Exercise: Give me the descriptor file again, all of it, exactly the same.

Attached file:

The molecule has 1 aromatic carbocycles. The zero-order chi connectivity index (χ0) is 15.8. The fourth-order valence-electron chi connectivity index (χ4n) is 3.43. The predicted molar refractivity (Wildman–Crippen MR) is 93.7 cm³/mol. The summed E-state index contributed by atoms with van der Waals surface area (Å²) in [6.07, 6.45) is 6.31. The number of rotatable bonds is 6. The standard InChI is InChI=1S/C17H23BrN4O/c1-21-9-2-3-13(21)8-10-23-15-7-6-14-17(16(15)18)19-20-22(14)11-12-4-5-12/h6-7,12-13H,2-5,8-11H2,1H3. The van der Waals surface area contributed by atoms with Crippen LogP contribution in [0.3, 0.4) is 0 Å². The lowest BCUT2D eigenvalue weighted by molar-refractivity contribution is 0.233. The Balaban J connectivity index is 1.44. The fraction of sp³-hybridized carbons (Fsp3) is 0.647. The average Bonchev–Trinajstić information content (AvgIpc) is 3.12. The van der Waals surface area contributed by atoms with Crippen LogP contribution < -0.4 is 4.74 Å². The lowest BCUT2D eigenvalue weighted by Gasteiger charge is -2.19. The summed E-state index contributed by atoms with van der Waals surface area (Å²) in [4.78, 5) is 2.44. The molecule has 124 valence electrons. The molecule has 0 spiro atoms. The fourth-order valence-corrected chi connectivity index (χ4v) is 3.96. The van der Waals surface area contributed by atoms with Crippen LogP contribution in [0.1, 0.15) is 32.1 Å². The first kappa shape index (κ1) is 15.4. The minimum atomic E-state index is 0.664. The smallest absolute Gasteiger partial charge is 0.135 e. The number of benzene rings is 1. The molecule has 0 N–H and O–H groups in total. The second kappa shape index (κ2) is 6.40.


The molecule has 1 aromatic carbocycles. The zero-order chi connectivity index (χ0) is 15.8. The fourth-order valence-electron chi connectivity index (χ4n) is 3.43. The predicted molar refractivity (Wildman–Crippen MR) is 93.7 cm³/mol. The summed E-state index contributed by atoms with van der Waals surface area (Å²) in [6.07, 6.45) is 6.31. The number of rotatable bonds is 6. The standard InChI is InChI=1S/C17H23BrN4O/c1-21-9-2-3-13(21)8-10-23-15-7-6-14-17(16(15)18)19-20-22(14)11-12-4-5-12/h6-7,12-13H,2-5,8-11H2,1H3. The van der Waals surface area contributed by atoms with Crippen LogP contribution in [0.3, 0.4) is 0 Å². The lowest BCUT2D eigenvalue weighted by molar-refractivity contribution is 0.233. The Balaban J connectivity index is 1.44. The fraction of sp³-hybridized carbons (Fsp3) is 0.647. The average Bonchev–Trinajstić information content (AvgIpc) is 3.12. The van der Waals surface area contributed by atoms with Crippen LogP contribution < -0.4 is 4.74 Å². The lowest BCUT2D eigenvalue weighted by Gasteiger charge is -2.19. The summed E-state index contributed by atoms with van der Waals surface area (Å²) in [4.78, 5) is 2.44. The molecule has 124 valence electrons. The molecule has 0 spiro atoms. The fourth-order valence-corrected chi connectivity index (χ4v) is 3.96. The van der Waals surface area contributed by atoms with Crippen LogP contribution in [0.1, 0.15) is 32.1 Å². The first kappa shape index (κ1) is 15.4. The minimum atomic E-state index is 0.664. The smallest absolute Gasteiger partial charge is 0.135 e. The number of benzene rings is 1. The molecule has 0 N–H and O–H groups in total. The second kappa shape index (κ2) is 6.40.